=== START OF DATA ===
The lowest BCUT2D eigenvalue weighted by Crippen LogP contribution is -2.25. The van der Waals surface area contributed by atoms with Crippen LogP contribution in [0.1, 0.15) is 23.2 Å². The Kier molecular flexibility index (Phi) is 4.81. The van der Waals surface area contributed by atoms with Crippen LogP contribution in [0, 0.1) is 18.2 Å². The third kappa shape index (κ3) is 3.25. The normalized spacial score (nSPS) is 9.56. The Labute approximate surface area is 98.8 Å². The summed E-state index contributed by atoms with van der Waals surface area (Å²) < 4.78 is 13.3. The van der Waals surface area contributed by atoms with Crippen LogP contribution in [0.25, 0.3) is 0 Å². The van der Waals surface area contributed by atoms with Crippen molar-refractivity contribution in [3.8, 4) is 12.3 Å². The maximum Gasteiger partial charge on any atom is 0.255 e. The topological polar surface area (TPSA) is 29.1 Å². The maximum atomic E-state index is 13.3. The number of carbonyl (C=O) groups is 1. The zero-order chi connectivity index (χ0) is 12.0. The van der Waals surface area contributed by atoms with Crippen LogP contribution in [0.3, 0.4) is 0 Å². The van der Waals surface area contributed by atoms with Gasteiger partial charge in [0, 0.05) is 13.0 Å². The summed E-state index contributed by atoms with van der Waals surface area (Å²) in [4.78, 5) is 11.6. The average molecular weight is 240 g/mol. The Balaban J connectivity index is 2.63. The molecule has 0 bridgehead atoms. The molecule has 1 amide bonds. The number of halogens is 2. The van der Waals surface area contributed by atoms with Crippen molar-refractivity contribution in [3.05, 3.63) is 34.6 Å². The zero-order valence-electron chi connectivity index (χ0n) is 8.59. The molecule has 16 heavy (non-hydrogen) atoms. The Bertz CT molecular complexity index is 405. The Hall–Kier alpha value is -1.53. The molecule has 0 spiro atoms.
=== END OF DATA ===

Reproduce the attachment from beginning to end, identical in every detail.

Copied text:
The lowest BCUT2D eigenvalue weighted by Crippen LogP contribution is -2.25. The van der Waals surface area contributed by atoms with Crippen LogP contribution in [0.1, 0.15) is 23.2 Å². The Kier molecular flexibility index (Phi) is 4.81. The van der Waals surface area contributed by atoms with Crippen LogP contribution in [0, 0.1) is 18.2 Å². The third kappa shape index (κ3) is 3.25. The normalized spacial score (nSPS) is 9.56. The Labute approximate surface area is 98.8 Å². The summed E-state index contributed by atoms with van der Waals surface area (Å²) < 4.78 is 13.3. The van der Waals surface area contributed by atoms with Crippen LogP contribution in [0.25, 0.3) is 0 Å². The van der Waals surface area contributed by atoms with Crippen molar-refractivity contribution in [3.8, 4) is 12.3 Å². The maximum Gasteiger partial charge on any atom is 0.255 e. The topological polar surface area (TPSA) is 29.1 Å². The maximum atomic E-state index is 13.3. The number of carbonyl (C=O) groups is 1. The zero-order chi connectivity index (χ0) is 12.0. The van der Waals surface area contributed by atoms with Crippen LogP contribution in [0.3, 0.4) is 0 Å². The van der Waals surface area contributed by atoms with Gasteiger partial charge in [0, 0.05) is 13.0 Å². The summed E-state index contributed by atoms with van der Waals surface area (Å²) in [4.78, 5) is 11.6. The average molecular weight is 240 g/mol. The Balaban J connectivity index is 2.63. The molecule has 0 bridgehead atoms. The molecule has 1 amide bonds. The number of halogens is 2. The van der Waals surface area contributed by atoms with Crippen molar-refractivity contribution in [3.05, 3.63) is 34.6 Å². The zero-order valence-electron chi connectivity index (χ0n) is 8.59. The molecule has 16 heavy (non-hydrogen) atoms. The Bertz CT molecular complexity index is 405. The Hall–Kier alpha value is -1.53. The molecule has 0 spiro atoms.